Even at Streetsblog NYC, editor Ben Fried, in response to the Eric Garner ruling, wrote of

…grappling with how and whether the site should cover these incidents of police violence. Do the killings fall within the Streetsblog beat? My first inclination was to say they do not. I don’t believe there is something intrinsic to the streets of Staten Island or Ferguson to explain the deadly force that Pantaleo and Darren Wilson applied against unarmed black men. Wilson did initially stop Brown and his friend Dorian Johnson for jaywalking, but another pretense could have been concocted — none of the other high-profile police killings in recent months began with a jaywalking stop.

Much like the commenter, he essentially points to racism as the problem.

Which, of course, it is.

But racism has never been a passive noun. It colors the assumptions we make about those around us  — who they are and what their intentions might be. And when those assumptions manifest in the behavior of those tasked with the authority of defining “security” and monitoring the public space, we have a livable streets issue on our hands.

Advocates need to accept that part of keeping streets “safe” and “livable” for everyone else has involved curbing the “threats” to their security. And that while cars, bad design, and a blatant disregard for the rights of those on foot or on bikes are certainly a massive component of that, those “threats” have also been construed as people of color attempting to engage in the very thing that livability advocates seek to encourage — unfettered movement through the public space. Read more…


A Changing South Park Plans for “Livable Alleys”

Unless otherwise noted, all images are from ## Alleys South Park Visioning Report## prepared for the South Park Business Improvement District

Unless otherwise noted, all images are from Green Alleys South Park Visioning Report prepared for the South Park Business Improvement District

Through cinematic distortion, alleys are seen as hubs where criminals engage in drug dealing, whacking, and even murder.

In reality, most city alleys are wasted, often unkempt spaces cluttered with toilets and mattresses due to illegal dumping.

Despite this reality, alley spaces offer great, unrealized potential, says the South Park Business Improvement District (BID).

As part of the BID’s focus on “bettering the physical and social environment for residents, property owners, and businesses of the area,” Executive Director Jessica Lall and Director of Planning and Communications Amanda Irvine have undertaken the task of transforming South Park’s alleys into livable green spaces as part of a larger plan to revitalize and rebrand South Park.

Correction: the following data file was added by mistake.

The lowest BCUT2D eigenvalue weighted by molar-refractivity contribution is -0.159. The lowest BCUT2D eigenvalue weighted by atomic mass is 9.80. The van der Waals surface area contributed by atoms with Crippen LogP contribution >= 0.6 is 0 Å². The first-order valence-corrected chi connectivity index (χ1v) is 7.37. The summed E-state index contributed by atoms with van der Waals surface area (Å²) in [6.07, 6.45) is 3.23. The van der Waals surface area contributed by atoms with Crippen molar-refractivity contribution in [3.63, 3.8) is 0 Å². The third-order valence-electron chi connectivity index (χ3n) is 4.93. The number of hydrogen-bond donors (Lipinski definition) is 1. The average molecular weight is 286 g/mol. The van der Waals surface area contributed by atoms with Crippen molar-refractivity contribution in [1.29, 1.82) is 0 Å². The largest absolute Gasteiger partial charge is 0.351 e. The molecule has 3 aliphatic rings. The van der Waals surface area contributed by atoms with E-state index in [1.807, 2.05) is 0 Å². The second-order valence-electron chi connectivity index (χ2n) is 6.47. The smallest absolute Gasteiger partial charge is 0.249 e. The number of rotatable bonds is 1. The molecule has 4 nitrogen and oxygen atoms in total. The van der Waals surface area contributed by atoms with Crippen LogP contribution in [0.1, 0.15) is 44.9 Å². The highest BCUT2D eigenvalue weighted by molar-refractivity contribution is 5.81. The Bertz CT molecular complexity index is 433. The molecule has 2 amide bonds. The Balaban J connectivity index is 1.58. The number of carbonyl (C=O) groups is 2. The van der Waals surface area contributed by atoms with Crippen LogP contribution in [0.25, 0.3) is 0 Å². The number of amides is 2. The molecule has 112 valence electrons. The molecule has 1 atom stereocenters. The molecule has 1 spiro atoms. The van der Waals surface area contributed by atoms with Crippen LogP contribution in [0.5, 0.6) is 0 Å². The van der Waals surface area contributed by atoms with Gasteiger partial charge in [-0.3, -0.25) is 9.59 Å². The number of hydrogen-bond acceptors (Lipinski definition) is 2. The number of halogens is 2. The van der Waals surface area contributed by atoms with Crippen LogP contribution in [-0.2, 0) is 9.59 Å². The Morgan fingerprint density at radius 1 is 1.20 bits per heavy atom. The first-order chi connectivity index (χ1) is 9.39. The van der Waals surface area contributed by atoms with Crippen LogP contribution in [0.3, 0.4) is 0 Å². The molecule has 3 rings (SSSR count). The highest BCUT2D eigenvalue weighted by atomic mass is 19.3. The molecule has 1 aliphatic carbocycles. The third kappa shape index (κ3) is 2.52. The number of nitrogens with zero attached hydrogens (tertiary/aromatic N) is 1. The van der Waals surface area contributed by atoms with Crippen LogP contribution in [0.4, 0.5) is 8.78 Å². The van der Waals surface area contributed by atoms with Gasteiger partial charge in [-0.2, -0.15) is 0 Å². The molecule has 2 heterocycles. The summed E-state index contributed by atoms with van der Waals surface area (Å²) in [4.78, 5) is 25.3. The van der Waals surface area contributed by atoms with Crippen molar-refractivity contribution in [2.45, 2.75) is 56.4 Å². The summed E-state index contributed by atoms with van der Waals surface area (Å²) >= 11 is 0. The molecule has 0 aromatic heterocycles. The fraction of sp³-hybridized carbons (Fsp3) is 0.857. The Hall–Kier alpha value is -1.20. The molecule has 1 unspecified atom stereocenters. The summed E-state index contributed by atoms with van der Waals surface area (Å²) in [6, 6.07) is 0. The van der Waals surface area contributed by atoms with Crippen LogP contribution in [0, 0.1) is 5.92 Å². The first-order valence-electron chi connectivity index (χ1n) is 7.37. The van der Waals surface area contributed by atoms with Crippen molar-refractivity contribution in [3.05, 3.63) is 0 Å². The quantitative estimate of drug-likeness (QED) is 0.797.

Bringing livable green alleys to South Park will help foster community, allow for greater recreation opportunities, reduce crime, and will offer expanded retail opportunities, Lall and Irvine claim.

Green alleys, as defined in the Green Alleys in South Park Visioning Report [PDF], are alley spaces that have been transformed and rebuilt to include “materials and features that reduce environmental impacts” and/or spaces that have undergone transformation via the addition of “plantings and landscaping.” Environmental impacts of the green livable initiative include rainwater capture and filtration and relief from the heat island effect. Read more…

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The Other Lesson of Our #LA2050 Listens Events. We Need to Get Younger People More Involved.

Scarlet models her favorite childhood memory, which inspired her complete street view program for North Figueroa.

Scarlet models her favorite childhood memory, which inspired her complete street view program for North Figueroa.

Wider sidewalks, bike paths, fewer car lanes, park space.

These were some of the ideas that Scarlet, a participant in James Rojas’ interactive workshop focused on thinking of a new design for North Figueroa Street, presented to the group. The eight-year-old was the team leader for one of two tables set up for the workshop, which happened to include me and local bike-celebrity, Josef Bray-Ali. By the time we were done, we had designed a street for 2050 that was much smaller than the current five-lane mini-freeway that exists today.

At the same time advocates and residents were engaging with Rojas and Scarlet, Councilmember Gil Cedillo was working away at an alternative to the LADOT’s previously-approved proposal to both put North Figueroa on a road diet and add more road diets. Cedillo’s plan calls for Sharrows to be placed on side streets and minor improvements to the crosswalk design on North Figueroa.

The contrast between what we’ll call the Cedillo Plan and the Scarlet Plan couldn’t be more stark.